Volume 3, Number 1 (2016) pp 36-46 doi 10.20448/802.3.1.36.46 | Research Articles
Unimproved sanitation as well as waste management are major barriers to economies worldwide. No towns in Nigeria especially the urban and semi-urban centers of high population density can boast of having found a lasting solution to these challenges, rather the problem continues to assume monstrous dimensions. A field survey was undertaken to examine the effect of poor sanitation and waste management on business development in Nasarawa state, Nigeria. A simple random sampling technique was adopted to select 420 respondents from four towns: Lafia, Keffi, Maraba/Masaka and Eggon/Akwanga. Tables, graphs, pie chart, and simple percentage were used to ascertain the percentage of the respondents while chi-square tool was used to test the formulated hypothesis. The analysis indicates that15.48% of respondents reported that sanitation and waste control practice is not good in the State and that it has adversely affected their businesses as stated by 55.00% of respondents. This study recommends that polluter pays principle of waste management should be introduced in the State. In the same vein, moderately improved and hygienic latrines should be built by government in both urban and rural areas of Nasarawa state.
Keywords: Business, Sanitation, Waste, Nasarawa State, Nigeria
Citation | Emmanuel O. Okon (2016). Business Development in Nasarawa State: Effect of Poor Sanitation and Waste Management System. International Journal of Economics, Business and Management Studies, 3(1): 36-46.
Copyright: This work is licensed under a Creative Commons Attribution 3.0 License
Funding : The authors declare that they have no competing interests.
Competing Interests: The author declares that there are no conflict of interests regarding the publication of this paper.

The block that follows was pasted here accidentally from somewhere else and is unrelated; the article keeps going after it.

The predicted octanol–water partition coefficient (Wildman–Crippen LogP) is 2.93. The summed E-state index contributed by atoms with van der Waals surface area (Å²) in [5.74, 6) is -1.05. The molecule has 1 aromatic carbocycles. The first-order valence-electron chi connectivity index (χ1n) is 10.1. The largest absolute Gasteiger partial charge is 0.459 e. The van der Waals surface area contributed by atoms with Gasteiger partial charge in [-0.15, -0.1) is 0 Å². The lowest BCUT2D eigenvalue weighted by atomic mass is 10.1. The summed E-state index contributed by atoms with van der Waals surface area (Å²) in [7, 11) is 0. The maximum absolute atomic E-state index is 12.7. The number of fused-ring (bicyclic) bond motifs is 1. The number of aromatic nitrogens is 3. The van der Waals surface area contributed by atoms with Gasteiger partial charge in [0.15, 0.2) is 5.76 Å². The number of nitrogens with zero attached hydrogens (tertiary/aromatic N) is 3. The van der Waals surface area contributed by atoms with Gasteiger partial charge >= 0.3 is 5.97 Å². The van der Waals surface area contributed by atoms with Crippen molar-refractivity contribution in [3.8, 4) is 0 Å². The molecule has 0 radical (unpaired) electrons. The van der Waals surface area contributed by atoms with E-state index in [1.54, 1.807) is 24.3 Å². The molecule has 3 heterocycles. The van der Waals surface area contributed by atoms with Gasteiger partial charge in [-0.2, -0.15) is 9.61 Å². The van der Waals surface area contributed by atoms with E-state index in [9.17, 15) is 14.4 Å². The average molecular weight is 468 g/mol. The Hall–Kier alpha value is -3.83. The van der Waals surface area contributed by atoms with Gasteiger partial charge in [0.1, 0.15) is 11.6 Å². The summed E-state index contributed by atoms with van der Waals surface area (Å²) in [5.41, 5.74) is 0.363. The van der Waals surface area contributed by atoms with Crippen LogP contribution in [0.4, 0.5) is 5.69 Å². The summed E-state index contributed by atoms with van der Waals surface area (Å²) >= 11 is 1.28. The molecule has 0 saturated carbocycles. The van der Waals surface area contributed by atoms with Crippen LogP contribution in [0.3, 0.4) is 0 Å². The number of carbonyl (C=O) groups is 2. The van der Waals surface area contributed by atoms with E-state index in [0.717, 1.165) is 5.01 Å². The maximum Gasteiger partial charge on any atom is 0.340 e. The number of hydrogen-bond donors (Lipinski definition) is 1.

History : Received: : 20 May 2016/ Revised: 8 June 2016/ Accepted: 13 June 2016/ Published: 16 June 2016
Publisher: Online Science Publishing
Unimproved sanitation is a major barrier to economies worldwide. Global economic losses associated with inadequate sanitation are estimated at US$260 billion per year, costing countries between 0.5 percent and 7.2 percent of their GDP (WSP, 2005; Sanitation Drive 2015, 2014). Approximately 2.5 billion people, almost 40 percent of the global population, do not have access to toilets or other ways to safely dispose of their urine and feces. More than 1 billion people still practice open defecation. Though open defecation is most prevalent in rural areas, it is on the rise in cities and urban areas (UNICEF and WHO 2014).
Rapid urbanization, rural-urban migration, little or no town planning efforts coupled with attitudinal irresponsibility, lack of political will, ineptitude and graft have independently and collectively created environmental challenge in Nigeria resulting to human or solid waste decorating streets and public space everywhere in Nigeria (Oyeniyin, 2011). No towns in Nigeria especially the urban and semi-urban centers of high population density can boast of having found a lasting solution to the problem of filth and huge piles of solid waste, rather the problem continues to assume monstrous dimensions (Mba, 2003; Okpala, 1986).
This study is therefore aimed at looking at the effect of poor sanitation and waste management on business development in Nasarawa state, Nigeria. Considerable percentage of wastes (human and solid) generated in many towns in the State are either deposited on the roads, or road sides, unapproved dump sites, or in open sites which adversely affect environmental friendliness. Like the natural environments of living beings, the environment of a business can either enhance or stifle its growth and development. To show in more lucid manner, the relationship between poor sanitation and waste management and business development, the hypothesis is subject to testing using Chi-square technique. The null (H0) hypothesis is that poor sanitation and waste management system has no significant effect on business development.
Nasarawa State is in north central Nigeria. Nasarawa state is located between latitudes 7o and 9oN and longitudes 7o and 10oE. It shares boundaries with Benue state to the south, Kogi state to the west, the Federal Capital Territory (FCT) to the north-west; Kaduna and Plateau states to the north-east, and Taraba state in the south-east. Nasarawa state has a land area of 12,000 square kilometers and is divided into thirteen (13) Local Government Areas (LGAs) (Salau and Attah, 2012). The 2006 population census pegs the state’s population at 1,863,275. It is, however, estimated that the population of the state has since geometrically increased to the figure of 2.6million people at present (Adogi, 2013).